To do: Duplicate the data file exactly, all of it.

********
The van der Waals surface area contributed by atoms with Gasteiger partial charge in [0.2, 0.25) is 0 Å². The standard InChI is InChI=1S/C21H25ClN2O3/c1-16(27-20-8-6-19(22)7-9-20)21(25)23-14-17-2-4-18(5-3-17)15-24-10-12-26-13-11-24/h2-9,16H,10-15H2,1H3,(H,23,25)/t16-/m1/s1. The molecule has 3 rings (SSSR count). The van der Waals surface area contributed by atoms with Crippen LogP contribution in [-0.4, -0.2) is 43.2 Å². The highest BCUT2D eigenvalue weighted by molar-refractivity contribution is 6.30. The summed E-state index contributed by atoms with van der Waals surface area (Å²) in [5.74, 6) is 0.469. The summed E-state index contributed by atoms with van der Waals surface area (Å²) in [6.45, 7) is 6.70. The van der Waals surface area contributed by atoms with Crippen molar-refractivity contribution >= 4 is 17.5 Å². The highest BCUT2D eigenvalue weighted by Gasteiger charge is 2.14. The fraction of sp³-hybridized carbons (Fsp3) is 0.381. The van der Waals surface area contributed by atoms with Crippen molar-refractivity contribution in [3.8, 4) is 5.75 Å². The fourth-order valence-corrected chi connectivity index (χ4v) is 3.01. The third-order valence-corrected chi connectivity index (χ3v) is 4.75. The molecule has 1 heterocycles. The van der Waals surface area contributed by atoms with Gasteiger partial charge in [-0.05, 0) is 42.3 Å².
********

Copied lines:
The van der Waals surface area contributed by atoms with Gasteiger partial charge in [0.2, 0.25) is 0 Å². The standard InChI is InChI=1S/C21H25ClN2O3/c1-16(27-20-8-6-19(22)7-9-20)21(25)23-14-17-2-4-18(5-3-17)15-24-10-12-26-13-11-24/h2-9,16H,10-15H2,1H3,(H,23,25)/t16-/m1/s1. The molecule has 3 rings (SSSR count). The van der Waals surface area contributed by atoms with Crippen LogP contribution in [-0.4, -0.2) is 43.2 Å². The highest BCUT2D eigenvalue weighted by molar-refractivity contribution is 6.30. The summed E-state index contributed by atoms with van der Waals surface area (Å²) in [5.74, 6) is 0.469. The summed E-state index contributed by atoms with van der Waals surface area (Å²) in [6.45, 7) is 6.70. The van der Waals surface area contributed by atoms with Crippen molar-refractivity contribution >= 4 is 17.5 Å². The highest BCUT2D eigenvalue weighted by Gasteiger charge is 2.14. The fraction of sp³-hybridized carbons (Fsp3) is 0.381. The van der Waals surface area contributed by atoms with Crippen molar-refractivity contribution in [3.8, 4) is 5.75 Å². The fourth-order valence-corrected chi connectivity index (χ4v) is 3.01. The third-order valence-corrected chi connectivity index (χ3v) is 4.75. The molecule has 1 heterocycles. The van der Waals surface area contributed by atoms with Gasteiger partial charge in [-0.05, 0) is 42.3 Å².